French Press, espresso, pour over, cappuccino, aero-press, cold brew, macchiato, latte, and the list goes on. There’s no doubt there are more than a few ways to make and enjoy your coffee. And you’d be hard pressed (bad pun) to find an athlete who doesn't enjoy starting off the day with a good cup of joe.
Coffee is one of the most popular drinks in the world and athletes have long been linked with consuming copious amounts of coffee. Before we talk about how coffee can benefit performance AND your overall health, let’s take a look at a few fun facts about coffee.
10 Fun Facts about Coffee
- Coffee dates back to the 800’s in Ethiopia when it is said that a goat herder named Kaldi noticed his goats had an increase in energy after eating coffee cherries.
- Finland (along with the other Scandinavian countries Norway and Sweden) win the award for most coffee consumed per person in the world. And Europeans as a whole drink a lot more coffee per person than Americans.
- Coffee is grown in the “Coffee Belt” which is primarily made-up of tropical regions including Mexico, central and south America, much of Africa, and Indonesia.
- Brazil produces the most coffee in the world.
- Hawaii is the only state in the US that produces coffee on a large scale (there has recently been a small amount of coffee being grown in California but as you can see, it is not in the “coffee belt”).
- A single cup of coffee from California sold for $18 a couple of years ago.
- Ask 10 people what their favorite coffee is and you might get 10 different answers. But there’s no surprise that Dunkin Donuts and Starbucks were recently voted as the most popular coffees in America (Eat This, Not That).
- As of May 2020, CoffeeBeaned.com had over 2400 unique coffee roasters/shops in the US alone listed on its website.
- Coffee beans are actually seeds from the coffee cherry which can technically be classified as a fruit.
- Almost 2 out of 3 Americans over the age of 18 drink coffee every day.
- Light roast coffee actually has MORE caffeine than a dark roast coffee such as a French Roast or Italian Roast. Most people think since dark roast coffee tastes stronger that it has more caffeine. But the high temperatures used in these very dark roasted coffees, can actually result in a lower caffeine content.
Cyclists and triathletes have been known to incorporate a coffee shop stop for a mid-ride pick-me-up. Crossfit athletes and other gym-goers have also been known to pre-load with a cup of coffee, or even have a thermos by their side during their early morning strength session.
So what’s all of the hype about when it comes to coffee? Is it just something we simply enjoy because of the flavor, aroma, or it’s energizing effects? Or is there something more behind the bean that really impacts athletic performance?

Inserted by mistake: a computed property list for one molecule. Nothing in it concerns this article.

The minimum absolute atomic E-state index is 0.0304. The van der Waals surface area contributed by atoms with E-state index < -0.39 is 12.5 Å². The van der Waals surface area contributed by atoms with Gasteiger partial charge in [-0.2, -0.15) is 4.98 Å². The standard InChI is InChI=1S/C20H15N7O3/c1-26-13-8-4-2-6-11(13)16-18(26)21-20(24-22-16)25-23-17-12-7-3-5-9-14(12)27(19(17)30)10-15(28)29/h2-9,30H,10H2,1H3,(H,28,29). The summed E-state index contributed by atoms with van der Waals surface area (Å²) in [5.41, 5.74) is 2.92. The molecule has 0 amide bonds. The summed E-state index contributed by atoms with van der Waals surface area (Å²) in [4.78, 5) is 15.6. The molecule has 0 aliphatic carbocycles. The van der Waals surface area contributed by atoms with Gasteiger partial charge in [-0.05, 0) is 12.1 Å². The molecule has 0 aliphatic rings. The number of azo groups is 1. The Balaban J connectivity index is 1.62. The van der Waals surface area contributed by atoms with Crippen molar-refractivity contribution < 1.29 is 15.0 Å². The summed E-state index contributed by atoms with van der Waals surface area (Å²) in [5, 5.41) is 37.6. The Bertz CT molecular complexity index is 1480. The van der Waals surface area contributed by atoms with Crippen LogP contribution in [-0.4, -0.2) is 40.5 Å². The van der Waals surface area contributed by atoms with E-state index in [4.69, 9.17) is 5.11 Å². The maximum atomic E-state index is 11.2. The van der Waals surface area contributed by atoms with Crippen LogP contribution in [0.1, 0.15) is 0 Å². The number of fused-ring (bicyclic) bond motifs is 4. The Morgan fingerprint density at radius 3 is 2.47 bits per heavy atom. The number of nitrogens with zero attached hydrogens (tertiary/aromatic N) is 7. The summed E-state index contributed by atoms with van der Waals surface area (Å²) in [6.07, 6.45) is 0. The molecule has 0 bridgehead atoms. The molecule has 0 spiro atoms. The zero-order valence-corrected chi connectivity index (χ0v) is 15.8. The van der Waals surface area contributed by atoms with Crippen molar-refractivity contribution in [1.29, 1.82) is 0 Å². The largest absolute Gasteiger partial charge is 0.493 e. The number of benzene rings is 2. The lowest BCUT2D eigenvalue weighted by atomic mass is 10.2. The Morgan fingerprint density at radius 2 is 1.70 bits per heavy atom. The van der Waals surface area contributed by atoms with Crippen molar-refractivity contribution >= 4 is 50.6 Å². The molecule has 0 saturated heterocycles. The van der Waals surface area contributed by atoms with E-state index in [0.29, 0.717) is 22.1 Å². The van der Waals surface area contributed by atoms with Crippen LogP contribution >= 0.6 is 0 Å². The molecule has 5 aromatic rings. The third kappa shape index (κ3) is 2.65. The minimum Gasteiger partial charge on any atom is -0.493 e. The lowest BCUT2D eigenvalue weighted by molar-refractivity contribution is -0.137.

Caffeine is the Crux
The potential performance benefits of coffee come from naturally occurring caffeine found in the coffee bean.
A typical 8 ounce cup of coffee is usually said to be about 100 mg of caffeine. This can really vary widely though depending on how strong the coffee is brewed. For example 8 oz of McDonalds coffee has about 73 mg of caffeine whereas Starbucks is said to have between 130 mg (dark roast) to 180 mg (blonde/light roast) per 8 oz - that’s up to 100 mg MORE than McDonalds and just goes to show much it can vary.
Other forms of coffee such as espresso, typically have less caffeine but also contain less water and are typically stronger. A typical shot of espresso from many of the major coffee shops in the US are usually around 75 mg each. A small Nespresso (or similar) espresso capsule will contain between 55 - 85 mg each.
Types of Coffee
There are actually two different types or species of coffee: Coffea Arabica (often just referred to as “Arabica”), and Coffea Canephora more commonly referred to as “Robusta”.
Arabica coffee tends to be higher quality with the ability to take on unique flavor profiles depending on where the coffee is grown. Robusta coffee is commonly found in instant coffee, some espressos, as well some larger commercial coffee products such as Foldgers and Maxwell House. Typically if the ingredients just say “coffee” then there is a good chance it could be Robusta where as if it’s Arabica coffee, it will usually say “Arabica Coffee” somewhere on the package.
Robusta coffee is generally cheaper, however, it does contain more caffeine than Arabica coffee.
Methods of Preparation
In the US, the most common method for brewing is the “drip” method through a normal coffee pot. Other popular methods include the French Press where coarse ground beans are used and allowed to brew with water before “plunging” the grounds to the bottom, leaving you with a strong, flavorful cup of coffee.
The Pour Over is another more artisanal option. This method involves a cone shaped apparatus and filter placed directly above the cup. To brew, you slowly pour hot water over the medium to fine ground beans, allowing the brewed coffee to drip right into your cup.
In Europe, it’s all about the capuchinos, espressos, and americanos. They don’t do much “brewed” coffee in Europe like we do here in the States.
The Performance Perks
Caffeine can improve performance in a number of different ways and may vary depending on the type of activity.
1. Improved Mental Alertness
No matter what type of athlete you are or what activity you might do, caffeine can give you that mental focus to keep pushing and stay focused.